By Guest Writer
OPINION: Nearly a trillion single plastic bags are used each year and 2 million each minute globally. In reference to the daily monitor, an article published on the 3rd of September 2022 titled ‘’Make Formal Education More Practical’’ clearly stated that proper disposal of plastic bags has remained a challenge to Uganda.
The government has been one of the countries announcing bans of plastic bags over the last 12 years but none has been implemented.
Statistics from the taxman confirms that Uganda annually imports around 8.7million tonnes of plastics in different forms, some for further manufacture and others as finished products. Further, the National Environment Management Authority (NEMA), indicates that 660,000 of the carrier or plastic bags end up as wastes every day.
According to the UN Environment Programme (UNEP), the plastic bags and plastic bottles take up to 1,000 years to decompose once they are littered causing plastic pollution, water pollution and air pollution once burnt.
Additionally, the soils also become infertile since the rainwater cannot be penetrated in the soil leading to low food production that later results into food crisis as it is happening in Karamoja region. Important to note, Kampala Capital City Authority (KCCA) spends about 10 billion shillings annually unblocking the drainage system of debris that sometimes contain plastic bags.
The National Environment Act, 2019, under section 76(1) prohibits the importation, exportation, local manufacture, use of plastic carrier bags made of polyethene below thirty microns.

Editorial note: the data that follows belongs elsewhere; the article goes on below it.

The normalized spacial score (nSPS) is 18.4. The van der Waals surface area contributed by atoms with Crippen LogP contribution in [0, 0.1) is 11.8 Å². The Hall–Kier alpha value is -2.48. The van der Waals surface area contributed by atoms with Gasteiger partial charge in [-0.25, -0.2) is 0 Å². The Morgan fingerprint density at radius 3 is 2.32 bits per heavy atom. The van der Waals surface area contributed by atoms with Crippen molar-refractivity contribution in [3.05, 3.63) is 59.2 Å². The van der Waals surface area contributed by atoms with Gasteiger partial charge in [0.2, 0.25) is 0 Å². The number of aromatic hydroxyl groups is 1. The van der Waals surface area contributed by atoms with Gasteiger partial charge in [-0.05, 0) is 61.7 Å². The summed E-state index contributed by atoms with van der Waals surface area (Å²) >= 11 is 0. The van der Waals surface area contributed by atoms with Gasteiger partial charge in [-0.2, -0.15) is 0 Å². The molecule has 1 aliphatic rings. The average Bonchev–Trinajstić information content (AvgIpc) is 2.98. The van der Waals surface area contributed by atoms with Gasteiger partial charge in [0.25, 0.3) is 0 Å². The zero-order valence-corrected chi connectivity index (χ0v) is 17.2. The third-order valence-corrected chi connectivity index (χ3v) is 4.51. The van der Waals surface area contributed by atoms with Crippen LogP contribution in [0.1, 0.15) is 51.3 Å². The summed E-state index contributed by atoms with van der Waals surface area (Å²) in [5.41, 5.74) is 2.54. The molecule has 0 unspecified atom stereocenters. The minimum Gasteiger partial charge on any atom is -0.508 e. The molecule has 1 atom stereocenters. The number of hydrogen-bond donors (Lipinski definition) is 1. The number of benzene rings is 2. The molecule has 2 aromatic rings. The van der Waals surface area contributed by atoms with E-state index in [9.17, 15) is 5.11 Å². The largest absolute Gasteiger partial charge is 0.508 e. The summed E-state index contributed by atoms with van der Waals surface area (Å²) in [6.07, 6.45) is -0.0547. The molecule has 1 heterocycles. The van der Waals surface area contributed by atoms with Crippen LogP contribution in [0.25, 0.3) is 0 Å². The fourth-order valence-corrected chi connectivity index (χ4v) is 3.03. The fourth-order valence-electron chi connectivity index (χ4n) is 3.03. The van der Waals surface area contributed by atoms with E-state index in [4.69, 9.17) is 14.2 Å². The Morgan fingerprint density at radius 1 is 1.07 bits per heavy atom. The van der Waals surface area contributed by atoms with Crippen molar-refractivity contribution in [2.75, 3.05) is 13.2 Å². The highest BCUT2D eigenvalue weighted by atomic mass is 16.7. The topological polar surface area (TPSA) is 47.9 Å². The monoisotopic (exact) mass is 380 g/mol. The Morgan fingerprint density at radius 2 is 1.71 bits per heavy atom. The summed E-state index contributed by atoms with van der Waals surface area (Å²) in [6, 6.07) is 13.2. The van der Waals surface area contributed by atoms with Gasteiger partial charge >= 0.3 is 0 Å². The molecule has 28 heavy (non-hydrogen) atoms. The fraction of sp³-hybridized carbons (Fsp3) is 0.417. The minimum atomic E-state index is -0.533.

It is, therefore, important for Uganda as a country to stick to the law and train its citizens to be compliant and this need to be accompanied with stiff punishments for whoever negates with the law.
We have failed to protect our country from the dangers of plastics because of failure to agree on the policy.
We can borrow a leaf from our neighbors like Rwanda. Its strictness has attracted widespread praise for its environmental leadership and earned it popularity for being one of the cleanest cities in Africa and globally.
I urge the line Ministries, agencies and stakeholders to intensify debates on policies to ban the use of plastic bags or pay more emphasis on the 4R’s (reuse, recycle, reduce and recover).
Secondly, the government should put a total ban on industries that produce plastic bags (buveera) if progress is to be registered. Hesitance starts with the manufacturing companies that are found of persuading the government officials not to close their companies claiming to be employing many people not counting on people’s lives that are being put on danger.
Last but not least, the government should enhance campaigns to educate people on the dangers associated with using plastic bags and bottles.
The youths should be championing these campaigns in schools and communities since they are young, energetic and not more engaged with responsibilities.
The writer is Hildah Nsimiire, a research fellow at Great Lakes Institute for Strategic Studies (GLISS).
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